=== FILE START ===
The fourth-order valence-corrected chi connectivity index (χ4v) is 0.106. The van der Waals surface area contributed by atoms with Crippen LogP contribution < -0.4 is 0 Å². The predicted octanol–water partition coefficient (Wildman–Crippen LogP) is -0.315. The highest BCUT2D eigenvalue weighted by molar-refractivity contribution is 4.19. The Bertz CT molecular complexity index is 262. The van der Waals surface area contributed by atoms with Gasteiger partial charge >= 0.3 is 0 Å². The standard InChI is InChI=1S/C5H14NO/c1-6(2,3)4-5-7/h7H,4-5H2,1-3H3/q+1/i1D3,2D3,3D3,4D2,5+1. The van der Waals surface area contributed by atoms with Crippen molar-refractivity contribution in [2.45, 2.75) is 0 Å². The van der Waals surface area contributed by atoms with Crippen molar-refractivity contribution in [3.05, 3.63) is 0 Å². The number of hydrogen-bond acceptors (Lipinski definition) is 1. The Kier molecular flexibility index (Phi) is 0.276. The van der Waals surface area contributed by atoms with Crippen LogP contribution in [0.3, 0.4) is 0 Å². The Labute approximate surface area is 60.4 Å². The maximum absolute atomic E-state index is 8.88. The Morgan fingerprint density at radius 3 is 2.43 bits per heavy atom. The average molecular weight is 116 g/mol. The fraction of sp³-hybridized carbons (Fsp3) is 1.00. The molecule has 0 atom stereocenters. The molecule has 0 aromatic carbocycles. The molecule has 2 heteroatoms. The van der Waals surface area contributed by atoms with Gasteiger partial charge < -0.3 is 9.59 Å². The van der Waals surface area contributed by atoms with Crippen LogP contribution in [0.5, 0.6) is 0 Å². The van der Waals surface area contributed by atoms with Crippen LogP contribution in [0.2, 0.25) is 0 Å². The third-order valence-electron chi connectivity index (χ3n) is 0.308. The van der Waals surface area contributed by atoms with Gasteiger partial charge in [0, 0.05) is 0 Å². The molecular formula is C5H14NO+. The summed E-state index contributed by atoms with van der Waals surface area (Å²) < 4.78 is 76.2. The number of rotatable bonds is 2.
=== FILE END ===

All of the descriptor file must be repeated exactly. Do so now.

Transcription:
The fourth-order valence-corrected chi connectivity index (χ4v) is 0.106. The van der Waals surface area contributed by atoms with Crippen LogP contribution < -0.4 is 0 Å². The predicted octanol–water partition coefficient (Wildman–Crippen LogP) is -0.315. The highest BCUT2D eigenvalue weighted by molar-refractivity contribution is 4.19. The Bertz CT molecular complexity index is 262. The van der Waals surface area contributed by atoms with Gasteiger partial charge >= 0.3 is 0 Å². The standard InChI is InChI=1S/C5H14NO/c1-6(2,3)4-5-7/h7H,4-5H2,1-3H3/q+1/i1D3,2D3,3D3,4D2,5+1. The van der Waals surface area contributed by atoms with Crippen molar-refractivity contribution in [2.45, 2.75) is 0 Å². The van der Waals surface area contributed by atoms with Crippen molar-refractivity contribution in [3.05, 3.63) is 0 Å². The number of hydrogen-bond acceptors (Lipinski definition) is 1. The Kier molecular flexibility index (Phi) is 0.276. The van der Waals surface area contributed by atoms with Crippen LogP contribution in [0.3, 0.4) is 0 Å². The Labute approximate surface area is 60.4 Å². The maximum absolute atomic E-state index is 8.88. The Morgan fingerprint density at radius 3 is 2.43 bits per heavy atom. The average molecular weight is 116 g/mol. The fraction of sp³-hybridized carbons (Fsp3) is 1.00. The molecule has 0 atom stereocenters. The molecule has 0 aromatic carbocycles. The molecule has 2 heteroatoms. The van der Waals surface area contributed by atoms with Gasteiger partial charge < -0.3 is 9.59 Å². The van der Waals surface area contributed by atoms with Crippen LogP contribution in [0.5, 0.6) is 0 Å². The van der Waals surface area contributed by atoms with Crippen LogP contribution in [0.2, 0.25) is 0 Å². The third-order valence-electron chi connectivity index (χ3n) is 0.308. The van der Waals surface area contributed by atoms with Gasteiger partial charge in [0, 0.05) is 0 Å². The molecular formula is C5H14NO+. The summed E-state index contributed by atoms with van der Waals surface area (Å²) < 4.78 is 76.2. The number of rotatable bonds is 2.